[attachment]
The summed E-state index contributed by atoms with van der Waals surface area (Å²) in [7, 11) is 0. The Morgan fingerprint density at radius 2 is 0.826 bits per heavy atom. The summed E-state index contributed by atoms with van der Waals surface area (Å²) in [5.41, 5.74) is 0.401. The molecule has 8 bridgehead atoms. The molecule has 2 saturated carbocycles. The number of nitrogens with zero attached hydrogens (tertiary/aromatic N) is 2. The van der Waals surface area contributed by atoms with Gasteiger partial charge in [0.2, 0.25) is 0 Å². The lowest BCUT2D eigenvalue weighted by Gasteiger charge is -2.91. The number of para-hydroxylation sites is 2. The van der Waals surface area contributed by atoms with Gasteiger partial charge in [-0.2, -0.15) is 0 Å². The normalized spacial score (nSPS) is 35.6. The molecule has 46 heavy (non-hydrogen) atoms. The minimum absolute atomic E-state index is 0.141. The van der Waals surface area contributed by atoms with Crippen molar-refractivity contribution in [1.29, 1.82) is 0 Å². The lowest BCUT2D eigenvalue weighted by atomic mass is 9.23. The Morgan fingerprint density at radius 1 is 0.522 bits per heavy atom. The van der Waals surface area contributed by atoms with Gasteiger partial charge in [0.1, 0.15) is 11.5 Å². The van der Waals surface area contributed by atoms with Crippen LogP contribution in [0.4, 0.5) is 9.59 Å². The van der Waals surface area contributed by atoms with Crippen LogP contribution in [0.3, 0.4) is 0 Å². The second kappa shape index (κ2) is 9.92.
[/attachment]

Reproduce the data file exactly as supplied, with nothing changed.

The summed E-state index contributed by atoms with van der Waals surface area (Å²) in [7, 11) is 0. The Morgan fingerprint density at radius 2 is 0.826 bits per heavy atom. The summed E-state index contributed by atoms with van der Waals surface area (Å²) in [5.41, 5.74) is 0.401. The molecule has 8 bridgehead atoms. The molecule has 2 saturated carbocycles. The number of nitrogens with zero attached hydrogens (tertiary/aromatic N) is 2. The van der Waals surface area contributed by atoms with Gasteiger partial charge in [0.2, 0.25) is 0 Å². The lowest BCUT2D eigenvalue weighted by Gasteiger charge is -2.91. The number of para-hydroxylation sites is 2. The van der Waals surface area contributed by atoms with Gasteiger partial charge in [-0.2, -0.15) is 0 Å². The normalized spacial score (nSPS) is 35.6. The molecule has 46 heavy (non-hydrogen) atoms. The minimum absolute atomic E-state index is 0.141. The van der Waals surface area contributed by atoms with Crippen molar-refractivity contribution in [1.29, 1.82) is 0 Å². The lowest BCUT2D eigenvalue weighted by atomic mass is 9.23. The Morgan fingerprint density at radius 1 is 0.522 bits per heavy atom. The van der Waals surface area contributed by atoms with Gasteiger partial charge in [0.1, 0.15) is 11.5 Å². The van der Waals surface area contributed by atoms with Crippen LogP contribution in [0.4, 0.5) is 9.59 Å². The van der Waals surface area contributed by atoms with Crippen LogP contribution in [0.3, 0.4) is 0 Å². The second kappa shape index (κ2) is 9.92.